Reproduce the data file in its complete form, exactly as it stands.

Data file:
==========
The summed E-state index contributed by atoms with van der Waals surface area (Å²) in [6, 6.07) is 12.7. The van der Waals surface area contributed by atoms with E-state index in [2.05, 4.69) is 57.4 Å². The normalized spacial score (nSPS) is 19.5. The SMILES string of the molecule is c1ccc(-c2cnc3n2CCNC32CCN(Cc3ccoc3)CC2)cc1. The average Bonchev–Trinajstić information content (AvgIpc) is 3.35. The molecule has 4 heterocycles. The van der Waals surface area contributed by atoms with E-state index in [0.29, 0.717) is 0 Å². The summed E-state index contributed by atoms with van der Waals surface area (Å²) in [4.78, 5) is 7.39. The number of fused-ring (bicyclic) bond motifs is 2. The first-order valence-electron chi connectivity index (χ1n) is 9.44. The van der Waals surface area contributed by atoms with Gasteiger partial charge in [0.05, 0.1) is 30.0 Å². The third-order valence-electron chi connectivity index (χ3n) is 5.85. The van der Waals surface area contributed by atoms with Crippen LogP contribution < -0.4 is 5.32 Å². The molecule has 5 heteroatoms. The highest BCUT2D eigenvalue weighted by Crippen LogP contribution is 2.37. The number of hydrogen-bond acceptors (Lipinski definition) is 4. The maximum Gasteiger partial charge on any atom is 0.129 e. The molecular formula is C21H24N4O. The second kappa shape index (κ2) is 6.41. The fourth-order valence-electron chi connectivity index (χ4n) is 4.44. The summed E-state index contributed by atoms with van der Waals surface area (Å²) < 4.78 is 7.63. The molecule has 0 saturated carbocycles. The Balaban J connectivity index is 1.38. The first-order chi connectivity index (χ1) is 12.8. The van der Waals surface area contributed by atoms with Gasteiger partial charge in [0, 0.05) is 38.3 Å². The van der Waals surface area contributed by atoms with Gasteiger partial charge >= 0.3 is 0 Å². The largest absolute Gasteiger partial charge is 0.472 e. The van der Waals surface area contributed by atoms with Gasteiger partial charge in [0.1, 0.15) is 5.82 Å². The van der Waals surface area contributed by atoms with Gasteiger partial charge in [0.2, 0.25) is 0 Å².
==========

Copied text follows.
The summed E-state index contributed by atoms with van der Waals surface area (Å²) in [6, 6.07) is 12.7. The van der Waals surface area contributed by atoms with E-state index in [2.05, 4.69) is 57.4 Å². The normalized spacial score (nSPS) is 19.5. The SMILES string of the molecule is c1ccc(-c2cnc3n2CCNC32CCN(Cc3ccoc3)CC2)cc1. The average Bonchev–Trinajstić information content (AvgIpc) is 3.35. The molecule has 4 heterocycles. The van der Waals surface area contributed by atoms with E-state index in [0.29, 0.717) is 0 Å². The summed E-state index contributed by atoms with van der Waals surface area (Å²) in [4.78, 5) is 7.39. The number of fused-ring (bicyclic) bond motifs is 2. The first-order valence-electron chi connectivity index (χ1n) is 9.44. The van der Waals surface area contributed by atoms with Gasteiger partial charge in [0.05, 0.1) is 30.0 Å². The third-order valence-electron chi connectivity index (χ3n) is 5.85. The van der Waals surface area contributed by atoms with Crippen LogP contribution < -0.4 is 5.32 Å². The molecule has 5 heteroatoms. The highest BCUT2D eigenvalue weighted by Crippen LogP contribution is 2.37. The number of hydrogen-bond acceptors (Lipinski definition) is 4. The maximum Gasteiger partial charge on any atom is 0.129 e. The molecular formula is C21H24N4O. The second kappa shape index (κ2) is 6.41. The fourth-order valence-electron chi connectivity index (χ4n) is 4.44. The summed E-state index contributed by atoms with van der Waals surface area (Å²) < 4.78 is 7.63. The molecule has 0 saturated carbocycles. The Balaban J connectivity index is 1.38. The first-order chi connectivity index (χ1) is 12.8. The van der Waals surface area contributed by atoms with Gasteiger partial charge in [0, 0.05) is 38.3 Å². The van der Waals surface area contributed by atoms with Gasteiger partial charge >= 0.3 is 0 Å². The largest absolute Gasteiger partial charge is 0.472 e. The van der Waals surface area contributed by atoms with Gasteiger partial charge in [0.1, 0.15) is 5.82 Å². The van der Waals surface area contributed by atoms with Gasteiger partial charge in [0.2, 0.25) is 0 Å².